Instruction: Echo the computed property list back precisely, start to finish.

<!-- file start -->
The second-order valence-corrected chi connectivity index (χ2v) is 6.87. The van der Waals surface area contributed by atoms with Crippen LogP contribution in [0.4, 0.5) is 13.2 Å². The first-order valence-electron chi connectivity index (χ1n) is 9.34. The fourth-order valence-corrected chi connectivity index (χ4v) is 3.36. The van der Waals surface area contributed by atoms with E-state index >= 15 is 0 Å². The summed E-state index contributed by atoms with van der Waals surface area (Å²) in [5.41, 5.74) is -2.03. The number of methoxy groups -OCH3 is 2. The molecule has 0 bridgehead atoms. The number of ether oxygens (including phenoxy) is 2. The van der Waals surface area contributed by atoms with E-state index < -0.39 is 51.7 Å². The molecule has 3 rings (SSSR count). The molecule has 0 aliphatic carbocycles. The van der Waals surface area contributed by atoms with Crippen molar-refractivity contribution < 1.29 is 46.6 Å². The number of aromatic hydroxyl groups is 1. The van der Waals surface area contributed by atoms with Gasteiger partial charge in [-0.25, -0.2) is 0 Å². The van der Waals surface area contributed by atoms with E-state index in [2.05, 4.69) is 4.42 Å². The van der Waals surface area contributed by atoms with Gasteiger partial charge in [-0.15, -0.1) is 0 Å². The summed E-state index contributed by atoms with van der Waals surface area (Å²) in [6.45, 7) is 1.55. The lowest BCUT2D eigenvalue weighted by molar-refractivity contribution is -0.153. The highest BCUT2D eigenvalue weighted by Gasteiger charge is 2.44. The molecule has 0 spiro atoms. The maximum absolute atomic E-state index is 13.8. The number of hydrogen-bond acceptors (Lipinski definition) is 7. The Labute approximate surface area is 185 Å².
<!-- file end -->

The second-order valence-corrected chi connectivity index (χ2v) is 6.87. The van der Waals surface area contributed by atoms with Crippen LogP contribution in [0.4, 0.5) is 13.2 Å². The first-order valence-electron chi connectivity index (χ1n) is 9.34. The fourth-order valence-corrected chi connectivity index (χ4v) is 3.36. The van der Waals surface area contributed by atoms with E-state index >= 15 is 0 Å². The summed E-state index contributed by atoms with van der Waals surface area (Å²) in [5.41, 5.74) is -2.03. The number of methoxy groups -OCH3 is 2. The molecule has 0 bridgehead atoms. The number of ether oxygens (including phenoxy) is 2. The van der Waals surface area contributed by atoms with E-state index < -0.39 is 51.7 Å². The molecule has 3 rings (SSSR count). The molecule has 0 aliphatic carbocycles. The van der Waals surface area contributed by atoms with Crippen molar-refractivity contribution < 1.29 is 46.6 Å². The number of aromatic hydroxyl groups is 1. The van der Waals surface area contributed by atoms with Gasteiger partial charge in [-0.25, -0.2) is 0 Å². The van der Waals surface area contributed by atoms with E-state index in [2.05, 4.69) is 4.42 Å². The van der Waals surface area contributed by atoms with Gasteiger partial charge in [-0.15, -0.1) is 0 Å². The summed E-state index contributed by atoms with van der Waals surface area (Å²) in [6.45, 7) is 1.55. The lowest BCUT2D eigenvalue weighted by molar-refractivity contribution is -0.153. The highest BCUT2D eigenvalue weighted by Gasteiger charge is 2.44. The molecule has 0 spiro atoms. The maximum absolute atomic E-state index is 13.8. The number of hydrogen-bond acceptors (Lipinski definition) is 7. The Labute approximate surface area is 185 Å².